In over thirty years, I have not had a single complaint about my workmanship. I rarely write up contracts, and most of my work is on a time and materials basis because my clients trust me. They also trust my opinion even if we differ from time to time.

Oh yeah, last time I was in the hospital, I started to bleed a while after the nurse took the stent catheter out of the artery. I rang and rang for the nurse as a pool of blood was forming under me. It took her twenty minutes to respond, and this was in the ICU. Never ever trust a nurse because in my experience you are just another piece of meat to them…

Uncertainty may make you uncomfortable. Certainty makes you ridiculous.

Why not question something for a change?

Genetic Literacy Project
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Dude
SFN Die Hard

USA
6891 Posts

Posted - 09/15/2006 :  00:35:33   [Permalink]  Show Profile Send Dude a Private Message
quote:
Never ever trust a nurse because in my experience you are just another piece of meat to them…



So often true!

Not to mention the time you take away from the time we need to fill out all the paperwork we need to fill out so we won't get sued out of a career, and all the petty complaints and requests (I don't like the food, I need some tissue, I need to go outdie and smoke, and so on and so on), and the tantrums you patients throw (especially the baby-boomer patients, never seen a bigger bunch of crybabies) when they don't get exactly what they want exactly when they want it, as if a hospital is a cruise ship or something....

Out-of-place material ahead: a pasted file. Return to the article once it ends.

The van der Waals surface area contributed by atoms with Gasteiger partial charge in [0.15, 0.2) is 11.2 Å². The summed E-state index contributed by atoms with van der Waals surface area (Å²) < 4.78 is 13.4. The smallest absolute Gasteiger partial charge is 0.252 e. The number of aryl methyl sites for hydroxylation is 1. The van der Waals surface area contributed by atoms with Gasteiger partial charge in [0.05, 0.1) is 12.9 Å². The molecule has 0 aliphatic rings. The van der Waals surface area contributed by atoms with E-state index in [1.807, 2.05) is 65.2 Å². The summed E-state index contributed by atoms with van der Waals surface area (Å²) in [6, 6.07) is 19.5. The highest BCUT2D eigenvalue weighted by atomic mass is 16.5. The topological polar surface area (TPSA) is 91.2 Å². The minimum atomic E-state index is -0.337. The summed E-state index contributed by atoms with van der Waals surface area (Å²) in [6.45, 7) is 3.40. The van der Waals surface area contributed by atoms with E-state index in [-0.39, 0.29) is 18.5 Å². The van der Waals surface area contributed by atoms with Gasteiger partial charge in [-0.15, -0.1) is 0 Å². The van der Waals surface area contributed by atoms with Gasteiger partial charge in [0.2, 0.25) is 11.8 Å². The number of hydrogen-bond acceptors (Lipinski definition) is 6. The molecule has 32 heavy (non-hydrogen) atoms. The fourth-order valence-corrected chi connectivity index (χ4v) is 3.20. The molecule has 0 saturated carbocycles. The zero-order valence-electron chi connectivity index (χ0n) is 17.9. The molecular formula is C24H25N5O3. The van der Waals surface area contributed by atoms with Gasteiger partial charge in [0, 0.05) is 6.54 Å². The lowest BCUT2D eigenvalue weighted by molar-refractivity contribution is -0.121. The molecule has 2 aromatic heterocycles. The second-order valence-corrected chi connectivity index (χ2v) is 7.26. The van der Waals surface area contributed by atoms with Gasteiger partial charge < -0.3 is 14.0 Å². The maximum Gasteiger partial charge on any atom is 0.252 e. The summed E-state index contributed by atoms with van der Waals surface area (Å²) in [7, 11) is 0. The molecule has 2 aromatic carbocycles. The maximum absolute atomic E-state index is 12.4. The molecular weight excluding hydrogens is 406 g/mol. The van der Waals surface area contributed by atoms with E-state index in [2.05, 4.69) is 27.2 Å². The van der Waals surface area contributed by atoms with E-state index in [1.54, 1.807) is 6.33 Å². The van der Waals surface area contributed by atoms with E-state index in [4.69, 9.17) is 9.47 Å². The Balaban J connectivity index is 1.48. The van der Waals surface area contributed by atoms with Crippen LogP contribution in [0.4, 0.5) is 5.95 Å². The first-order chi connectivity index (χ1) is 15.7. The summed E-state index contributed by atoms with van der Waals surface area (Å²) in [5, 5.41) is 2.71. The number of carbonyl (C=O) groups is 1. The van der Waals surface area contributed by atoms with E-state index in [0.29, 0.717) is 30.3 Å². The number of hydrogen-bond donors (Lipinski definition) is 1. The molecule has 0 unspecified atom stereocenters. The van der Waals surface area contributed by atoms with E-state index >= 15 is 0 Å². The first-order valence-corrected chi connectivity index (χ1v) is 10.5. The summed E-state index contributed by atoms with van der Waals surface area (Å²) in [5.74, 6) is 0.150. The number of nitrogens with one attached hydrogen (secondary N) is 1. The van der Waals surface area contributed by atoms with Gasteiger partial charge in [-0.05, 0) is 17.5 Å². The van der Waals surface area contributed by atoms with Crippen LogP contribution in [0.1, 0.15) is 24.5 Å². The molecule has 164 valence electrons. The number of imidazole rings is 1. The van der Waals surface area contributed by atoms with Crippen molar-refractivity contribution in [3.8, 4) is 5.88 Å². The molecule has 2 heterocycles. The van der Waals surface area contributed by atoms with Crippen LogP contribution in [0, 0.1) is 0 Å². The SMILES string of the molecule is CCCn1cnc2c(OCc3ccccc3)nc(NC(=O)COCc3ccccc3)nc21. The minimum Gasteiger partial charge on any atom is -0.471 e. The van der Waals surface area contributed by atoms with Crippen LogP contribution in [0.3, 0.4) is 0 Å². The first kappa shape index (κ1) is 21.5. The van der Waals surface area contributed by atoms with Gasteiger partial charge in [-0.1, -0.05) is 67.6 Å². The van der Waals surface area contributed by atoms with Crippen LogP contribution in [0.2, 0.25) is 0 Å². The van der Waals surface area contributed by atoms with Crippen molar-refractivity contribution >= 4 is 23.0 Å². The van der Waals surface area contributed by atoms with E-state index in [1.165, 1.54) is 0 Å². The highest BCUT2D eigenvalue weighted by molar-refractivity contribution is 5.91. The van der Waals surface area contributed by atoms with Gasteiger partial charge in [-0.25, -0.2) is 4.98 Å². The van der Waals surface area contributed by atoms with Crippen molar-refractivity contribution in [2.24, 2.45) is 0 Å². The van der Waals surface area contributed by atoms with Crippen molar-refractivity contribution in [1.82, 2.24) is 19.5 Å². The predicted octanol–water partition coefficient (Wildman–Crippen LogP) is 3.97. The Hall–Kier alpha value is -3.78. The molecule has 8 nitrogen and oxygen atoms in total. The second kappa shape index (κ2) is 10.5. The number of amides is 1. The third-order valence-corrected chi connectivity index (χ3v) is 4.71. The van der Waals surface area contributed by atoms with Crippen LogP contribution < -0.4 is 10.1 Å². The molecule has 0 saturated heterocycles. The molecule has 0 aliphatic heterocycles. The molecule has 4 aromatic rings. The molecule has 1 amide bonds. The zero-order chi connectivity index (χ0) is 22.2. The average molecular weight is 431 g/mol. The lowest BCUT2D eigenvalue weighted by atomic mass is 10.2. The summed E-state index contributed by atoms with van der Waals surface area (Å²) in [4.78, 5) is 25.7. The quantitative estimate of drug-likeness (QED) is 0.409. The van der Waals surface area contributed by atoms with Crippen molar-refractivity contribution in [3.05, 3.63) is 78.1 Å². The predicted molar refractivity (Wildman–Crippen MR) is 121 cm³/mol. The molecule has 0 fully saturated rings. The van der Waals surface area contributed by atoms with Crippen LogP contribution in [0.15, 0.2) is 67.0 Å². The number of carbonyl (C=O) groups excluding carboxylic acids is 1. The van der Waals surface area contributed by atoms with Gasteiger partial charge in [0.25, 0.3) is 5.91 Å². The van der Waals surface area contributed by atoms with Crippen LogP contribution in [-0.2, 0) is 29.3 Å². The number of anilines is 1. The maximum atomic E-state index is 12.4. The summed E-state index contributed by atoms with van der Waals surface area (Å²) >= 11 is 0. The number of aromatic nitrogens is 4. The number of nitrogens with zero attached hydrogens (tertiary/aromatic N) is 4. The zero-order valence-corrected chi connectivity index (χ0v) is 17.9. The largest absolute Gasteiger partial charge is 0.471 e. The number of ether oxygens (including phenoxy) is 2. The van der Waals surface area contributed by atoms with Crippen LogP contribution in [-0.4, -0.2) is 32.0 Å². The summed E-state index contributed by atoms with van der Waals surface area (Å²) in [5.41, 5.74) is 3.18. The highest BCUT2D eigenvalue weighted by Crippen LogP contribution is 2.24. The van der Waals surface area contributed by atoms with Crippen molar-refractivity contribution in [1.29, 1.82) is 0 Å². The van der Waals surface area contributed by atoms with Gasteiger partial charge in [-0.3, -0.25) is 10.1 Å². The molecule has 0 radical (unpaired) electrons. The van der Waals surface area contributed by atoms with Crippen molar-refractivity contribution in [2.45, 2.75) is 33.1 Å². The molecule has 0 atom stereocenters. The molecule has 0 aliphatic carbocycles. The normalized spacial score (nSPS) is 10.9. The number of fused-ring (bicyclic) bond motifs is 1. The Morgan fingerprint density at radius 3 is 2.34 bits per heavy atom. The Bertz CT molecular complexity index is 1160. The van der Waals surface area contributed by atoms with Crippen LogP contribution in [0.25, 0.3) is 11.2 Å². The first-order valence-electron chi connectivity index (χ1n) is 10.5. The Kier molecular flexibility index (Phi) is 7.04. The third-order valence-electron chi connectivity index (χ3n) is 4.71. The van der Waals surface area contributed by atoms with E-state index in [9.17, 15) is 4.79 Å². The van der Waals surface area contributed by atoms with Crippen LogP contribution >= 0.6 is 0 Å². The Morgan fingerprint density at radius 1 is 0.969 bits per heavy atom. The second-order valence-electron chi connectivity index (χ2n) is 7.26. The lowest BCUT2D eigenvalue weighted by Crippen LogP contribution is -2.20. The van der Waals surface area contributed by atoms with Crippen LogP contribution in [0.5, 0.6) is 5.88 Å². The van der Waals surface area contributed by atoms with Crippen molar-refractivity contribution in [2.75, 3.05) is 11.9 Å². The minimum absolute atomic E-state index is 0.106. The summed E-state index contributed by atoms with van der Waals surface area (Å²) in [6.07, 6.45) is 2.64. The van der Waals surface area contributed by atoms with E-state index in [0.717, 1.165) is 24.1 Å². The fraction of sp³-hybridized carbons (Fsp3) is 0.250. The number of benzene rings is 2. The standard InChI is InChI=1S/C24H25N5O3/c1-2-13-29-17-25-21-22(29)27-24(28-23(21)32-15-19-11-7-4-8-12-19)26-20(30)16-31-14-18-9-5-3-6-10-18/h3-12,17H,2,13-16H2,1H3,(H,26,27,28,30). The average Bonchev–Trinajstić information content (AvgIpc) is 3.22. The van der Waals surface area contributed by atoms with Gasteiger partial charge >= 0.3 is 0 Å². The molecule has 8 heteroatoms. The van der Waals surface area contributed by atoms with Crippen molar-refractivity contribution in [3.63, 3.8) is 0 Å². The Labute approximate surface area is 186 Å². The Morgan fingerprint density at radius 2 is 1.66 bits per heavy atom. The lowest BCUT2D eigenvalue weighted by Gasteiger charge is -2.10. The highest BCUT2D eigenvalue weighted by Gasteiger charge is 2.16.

All silliness aside

In any service industry there is a certian ammount of tension between the provider and client. Neither side has a favorable opinion of the other sometimes. I don't think there is much you can really do about it except try to (as Kil has) establish an impeccable reputation and learn to be patient with your clients, which can be an especially challenging task some days.


Ignorance is preferable to error; and he is less remote from the truth who believes nothing, than he who believes what is wrong.
-- Thomas Jefferson

"god :: the last refuge of a man with no answers and no argument." - G. Carlin

Hope, n.
The handmaiden of desperation; the opiate of despair; the illegible signpost on the road to perdition. ~~ da filth
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Kil